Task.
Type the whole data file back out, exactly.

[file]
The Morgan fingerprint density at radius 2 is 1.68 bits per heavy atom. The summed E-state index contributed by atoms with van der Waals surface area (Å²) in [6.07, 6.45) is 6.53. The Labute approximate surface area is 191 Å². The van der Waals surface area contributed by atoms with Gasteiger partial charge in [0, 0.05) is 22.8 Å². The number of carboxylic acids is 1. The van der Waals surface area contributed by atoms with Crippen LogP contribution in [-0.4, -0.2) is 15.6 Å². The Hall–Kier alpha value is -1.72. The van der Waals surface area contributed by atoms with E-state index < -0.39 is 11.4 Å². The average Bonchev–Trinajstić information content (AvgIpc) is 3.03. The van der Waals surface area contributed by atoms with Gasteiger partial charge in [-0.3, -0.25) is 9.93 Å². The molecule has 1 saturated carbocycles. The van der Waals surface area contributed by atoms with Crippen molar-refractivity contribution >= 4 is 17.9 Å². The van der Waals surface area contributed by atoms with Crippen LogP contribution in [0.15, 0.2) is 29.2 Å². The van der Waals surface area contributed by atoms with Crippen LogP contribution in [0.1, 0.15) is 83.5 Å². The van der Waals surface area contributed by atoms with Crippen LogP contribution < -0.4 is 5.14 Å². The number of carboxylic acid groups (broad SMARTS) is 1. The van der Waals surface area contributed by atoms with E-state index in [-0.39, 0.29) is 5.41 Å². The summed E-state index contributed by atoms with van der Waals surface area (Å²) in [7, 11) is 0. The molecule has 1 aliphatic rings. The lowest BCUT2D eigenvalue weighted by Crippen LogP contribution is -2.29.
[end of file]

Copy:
The Morgan fingerprint density at radius 2 is 1.68 bits per heavy atom. The summed E-state index contributed by atoms with van der Waals surface area (Å²) in [6.07, 6.45) is 6.53. The Labute approximate surface area is 191 Å². The van der Waals surface area contributed by atoms with Gasteiger partial charge in [0, 0.05) is 22.8 Å². The number of carboxylic acids is 1. The van der Waals surface area contributed by atoms with Crippen LogP contribution in [-0.4, -0.2) is 15.6 Å². The Hall–Kier alpha value is -1.72. The van der Waals surface area contributed by atoms with E-state index < -0.39 is 11.4 Å². The average Bonchev–Trinajstić information content (AvgIpc) is 3.03. The van der Waals surface area contributed by atoms with Gasteiger partial charge in [-0.3, -0.25) is 9.93 Å². The molecule has 1 saturated carbocycles. The van der Waals surface area contributed by atoms with Crippen molar-refractivity contribution >= 4 is 17.9 Å². The van der Waals surface area contributed by atoms with Crippen LogP contribution in [0.15, 0.2) is 29.2 Å². The van der Waals surface area contributed by atoms with Crippen LogP contribution in [0.1, 0.15) is 83.5 Å². The van der Waals surface area contributed by atoms with Crippen LogP contribution < -0.4 is 5.14 Å². The number of carboxylic acid groups (broad SMARTS) is 1. The van der Waals surface area contributed by atoms with E-state index in [-0.39, 0.29) is 5.41 Å². The summed E-state index contributed by atoms with van der Waals surface area (Å²) in [7, 11) is 0. The molecule has 1 aliphatic rings. The lowest BCUT2D eigenvalue weighted by Crippen LogP contribution is -2.29.